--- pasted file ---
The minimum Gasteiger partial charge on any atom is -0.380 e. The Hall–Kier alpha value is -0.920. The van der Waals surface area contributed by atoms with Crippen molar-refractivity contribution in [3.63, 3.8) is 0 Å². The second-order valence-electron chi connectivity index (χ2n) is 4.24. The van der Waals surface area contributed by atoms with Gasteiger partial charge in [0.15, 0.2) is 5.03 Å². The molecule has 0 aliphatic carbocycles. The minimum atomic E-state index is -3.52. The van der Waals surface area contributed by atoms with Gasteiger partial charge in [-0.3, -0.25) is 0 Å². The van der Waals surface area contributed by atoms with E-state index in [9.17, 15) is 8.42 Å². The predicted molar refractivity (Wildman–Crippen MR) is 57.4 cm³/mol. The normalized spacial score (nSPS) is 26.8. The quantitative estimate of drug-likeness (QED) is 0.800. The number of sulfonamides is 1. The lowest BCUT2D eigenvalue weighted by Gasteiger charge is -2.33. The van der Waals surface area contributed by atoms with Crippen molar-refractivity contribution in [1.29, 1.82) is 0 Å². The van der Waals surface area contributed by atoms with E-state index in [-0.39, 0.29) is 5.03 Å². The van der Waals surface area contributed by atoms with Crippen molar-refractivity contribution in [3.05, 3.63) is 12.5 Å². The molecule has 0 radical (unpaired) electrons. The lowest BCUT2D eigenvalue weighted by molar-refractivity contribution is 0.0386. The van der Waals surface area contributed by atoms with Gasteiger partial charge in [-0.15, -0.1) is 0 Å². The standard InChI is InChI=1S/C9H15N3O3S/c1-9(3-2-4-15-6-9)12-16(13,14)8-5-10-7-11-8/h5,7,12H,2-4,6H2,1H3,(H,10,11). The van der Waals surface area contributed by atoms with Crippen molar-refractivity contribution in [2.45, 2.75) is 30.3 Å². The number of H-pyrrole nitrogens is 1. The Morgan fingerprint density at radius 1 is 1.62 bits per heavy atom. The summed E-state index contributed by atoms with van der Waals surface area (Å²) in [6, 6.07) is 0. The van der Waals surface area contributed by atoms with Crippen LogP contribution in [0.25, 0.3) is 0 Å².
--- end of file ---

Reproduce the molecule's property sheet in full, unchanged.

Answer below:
The minimum Gasteiger partial charge on any atom is -0.380 e. The Hall–Kier alpha value is -0.920. The van der Waals surface area contributed by atoms with Crippen molar-refractivity contribution in [3.63, 3.8) is 0 Å². The second-order valence-electron chi connectivity index (χ2n) is 4.24. The van der Waals surface area contributed by atoms with Gasteiger partial charge in [0.15, 0.2) is 5.03 Å². The molecule has 0 aliphatic carbocycles. The minimum atomic E-state index is -3.52. The van der Waals surface area contributed by atoms with Gasteiger partial charge in [-0.3, -0.25) is 0 Å². The van der Waals surface area contributed by atoms with E-state index in [9.17, 15) is 8.42 Å². The predicted molar refractivity (Wildman–Crippen MR) is 57.4 cm³/mol. The normalized spacial score (nSPS) is 26.8. The quantitative estimate of drug-likeness (QED) is 0.800. The number of sulfonamides is 1. The lowest BCUT2D eigenvalue weighted by Gasteiger charge is -2.33. The van der Waals surface area contributed by atoms with Crippen molar-refractivity contribution in [1.29, 1.82) is 0 Å². The van der Waals surface area contributed by atoms with E-state index in [-0.39, 0.29) is 5.03 Å². The van der Waals surface area contributed by atoms with Crippen molar-refractivity contribution in [3.05, 3.63) is 12.5 Å². The molecule has 0 radical (unpaired) electrons. The lowest BCUT2D eigenvalue weighted by molar-refractivity contribution is 0.0386. The van der Waals surface area contributed by atoms with Gasteiger partial charge in [-0.15, -0.1) is 0 Å². The standard InChI is InChI=1S/C9H15N3O3S/c1-9(3-2-4-15-6-9)12-16(13,14)8-5-10-7-11-8/h5,7,12H,2-4,6H2,1H3,(H,10,11). The van der Waals surface area contributed by atoms with Crippen molar-refractivity contribution in [2.45, 2.75) is 30.3 Å². The number of H-pyrrole nitrogens is 1. The Morgan fingerprint density at radius 1 is 1.62 bits per heavy atom. The summed E-state index contributed by atoms with van der Waals surface area (Å²) in [6, 6.07) is 0. The van der Waals surface area contributed by atoms with Crippen LogP contribution in [0.25, 0.3) is 0 Å².